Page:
2) TYPE 1 DIABETES:- Type 1 diabetes develops when the pancreas becomes damaged and cannot produce insulin. In most cases this damage happens when your immune system malfunctions and starts to attack the insulin producing beta cells of the pancreas. It is not known what causes the body’s immune system to malfunction in this way. Some believe it is a reaction to certain types of infection. Others believe it is an inherited genetic weakness. Another theory is that faulty nerves cause this immune system response.
3) PRE-DIABETES AND TYPE 2 DIABETES:- Pre-diabetes is an early sign of type 2 diabetes and therefore develops in the same way. Type 2 diabetes develops when your cells start to resist insulin for some unknown reason. This makes it more difficult for them to use glucose. Since your cells are not getting enough insulin or glucose your pancreas responds by releasing more insulin and your liver responds by breaking down glycogen and releasing more glucose. In the long run these responses impair your pancreas’s ability to produce insulin, make your cells more resistant to insulin and raises your blood glucose levels.
The exact reason for your cells becoming insulin resistant is unknown. Age, ethnicity, having other family members with type 2 diabetes and contracting GDM whilst pregnant are all thought to increase your risk of developing this condition. However, the biggest risk factors are obesity and a sedentary lifestyle. Being obese increases the amount of fat cells in your body. This makes you more resistant to insulin because fat cells have less insulin receptors than muscle cells and also increase the total number of cells that your pancreas has to supply with insulin. A lack of exercise contributes to obesity and also makes your body less effective at controlling blood glucose levels.
1) HYPERGLYCAEMIA:- Hyperglycaemia refers to blood glucose levels that are consistently higher than 126 milligrams per decilitre (mg/dL) In diabetics it is almost always the result of a low insulin levels. Hyperglycaemia can be aggravated by eating too many sugars or carbohydrates, not doing enough exercise or becoming stressed. It has a number of noticeable symptoms which include; blurred vision, hunger, frequent urination and thirst. Mild hyperglycaemia can be treated with insulin injections but more serious hyperglycaemia requires hospital treatment.
2) HYPOGLYCAEMIA:- Hypoglycaemia refers to blood glucose levels that are consistently lower than 70 mg/dL. It is normally the result of having too much insulin in your body. In diabetics, hypoglycaemia is often caused by excessive alcohol consumption, not eating enough before exercising or injecting too much insulin. It is therefore most common in type 1 diabetics because they have to inject insulin on a regular basis. The symptoms of hyperglycaemia include; blurred vision, confusion, dizziness, shaking and sweating. Mild hypoglycaemia can be treated by consuming 10g – 20g of sugar with glucose tablets being a good way to do this. However, more serious hypoglycaemia leads to unconsciousness and therefore requires medical attention.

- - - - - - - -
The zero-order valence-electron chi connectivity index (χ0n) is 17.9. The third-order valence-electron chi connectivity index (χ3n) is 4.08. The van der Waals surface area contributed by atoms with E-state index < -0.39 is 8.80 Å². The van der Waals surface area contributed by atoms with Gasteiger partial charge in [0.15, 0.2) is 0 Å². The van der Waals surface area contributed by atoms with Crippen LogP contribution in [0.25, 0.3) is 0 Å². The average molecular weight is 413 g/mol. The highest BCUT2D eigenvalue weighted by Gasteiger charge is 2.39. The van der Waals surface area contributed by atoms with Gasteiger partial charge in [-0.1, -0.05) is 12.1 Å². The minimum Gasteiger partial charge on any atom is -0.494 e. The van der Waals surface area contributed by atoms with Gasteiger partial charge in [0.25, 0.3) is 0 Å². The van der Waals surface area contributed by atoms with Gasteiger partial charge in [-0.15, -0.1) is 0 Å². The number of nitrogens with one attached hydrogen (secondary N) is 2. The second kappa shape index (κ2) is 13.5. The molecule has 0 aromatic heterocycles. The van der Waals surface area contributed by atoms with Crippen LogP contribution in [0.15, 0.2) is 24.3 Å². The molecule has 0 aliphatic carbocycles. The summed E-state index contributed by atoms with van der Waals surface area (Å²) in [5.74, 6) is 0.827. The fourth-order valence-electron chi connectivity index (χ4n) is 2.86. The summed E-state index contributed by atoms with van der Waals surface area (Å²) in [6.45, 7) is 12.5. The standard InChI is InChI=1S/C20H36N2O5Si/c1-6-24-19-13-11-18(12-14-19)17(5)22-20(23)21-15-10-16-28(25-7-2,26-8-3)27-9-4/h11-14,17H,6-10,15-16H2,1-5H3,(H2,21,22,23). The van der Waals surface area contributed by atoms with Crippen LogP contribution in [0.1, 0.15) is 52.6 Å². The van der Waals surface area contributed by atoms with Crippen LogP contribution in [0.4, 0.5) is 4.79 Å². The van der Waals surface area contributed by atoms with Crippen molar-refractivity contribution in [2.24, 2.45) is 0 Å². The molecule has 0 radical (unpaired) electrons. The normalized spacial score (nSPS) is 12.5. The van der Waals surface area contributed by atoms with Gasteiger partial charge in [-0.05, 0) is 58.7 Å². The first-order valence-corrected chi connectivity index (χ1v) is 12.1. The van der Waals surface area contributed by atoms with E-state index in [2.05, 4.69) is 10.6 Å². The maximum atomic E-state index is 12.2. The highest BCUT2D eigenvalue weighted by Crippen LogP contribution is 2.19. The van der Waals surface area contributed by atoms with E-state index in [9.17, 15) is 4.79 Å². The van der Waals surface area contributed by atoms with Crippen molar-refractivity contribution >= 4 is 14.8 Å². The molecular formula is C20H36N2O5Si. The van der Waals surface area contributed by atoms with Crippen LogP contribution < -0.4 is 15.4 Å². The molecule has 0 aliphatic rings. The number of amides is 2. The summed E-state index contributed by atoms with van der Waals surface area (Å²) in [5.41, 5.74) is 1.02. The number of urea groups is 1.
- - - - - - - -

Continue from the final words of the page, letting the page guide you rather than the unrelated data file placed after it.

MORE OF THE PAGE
3) DIABETIC KETOACIDOSIS (DKA):- DKA refers to a high concentration of ketone bodies in your blood stream. In diabetics it develops when your body’s cells cannot get the glucose they need because of low insulin levels. This leads to muscle and fat being broken down for energy instead. The breakdown of fat causes ketones to be released into your blood stream as a by product. If your body continues to use fat for energy these ketones build up in the blood which causes your body to enter a state of DKA. The symptoms of DKA include; abdominal pain, fruity smelling breath, loss of appetite and vomiting. DKA is a very serious condition and can be fatal if immediate medical treatment is not applied.
4) HYPEROSMOTIC NON-KETOTIC ACIDOSIS (HONK):- HONK (also referred to as nonketotic hyperosmolar coma, nonketotic hyperglycaemia and hyperosmolar hyperglycemic nonketotic coma (HHNKC)) is a diabetic coma. It develops when low insulin levels lead to your blood glucose levels becoming excessively high. Your body attempts to remove this excess glucose by passing more urine. This can then lead to extreme dehydration and eventually HONK. HONK has multiple symptoms which include; dry skin, a fever and increased thirst. Like DKA, HONK is a very serious condition and requires immediate medical attention.
5) PERIPHERAL NEUROPATHY:- Peripheral neuropathy refers to the loss of nerve function in your arms or legs. In diabetics, it is often the result of long term nerve damage that diabetes can cause but it can also be due to alcoholism, disease, infection and vitamin deficiency. The main symptoms of peripheral neuropathy include; a high sensitivity to being touched, a lack of co-ordination and tingling in your hands and feet which can spread into your arms and legs. Mild peripheral neuropathy can be managed by eating a healthy, vitamin rich diet but more serious peripheral neuropathy may need to be treated with painkillers.
6) DIABETIC RETINOPATHY:- Diabetic retinopathy refers to damaged blood vessels in the retina. It is the result of high blood glucose levels causing your eyes to swell and ultimately damaging the capillaries which supply your retina with blood. Diabetic retinopathy can affect your vision in various ways such as; dark streaks that block your vision, floating spots in your vision and poor night vision. For mild diabetic retinopathy these symptoms can be reduced by making good nutrition and exercise choices. However, for sever diabetic retinopathy corrective laser surgery may need to be applied.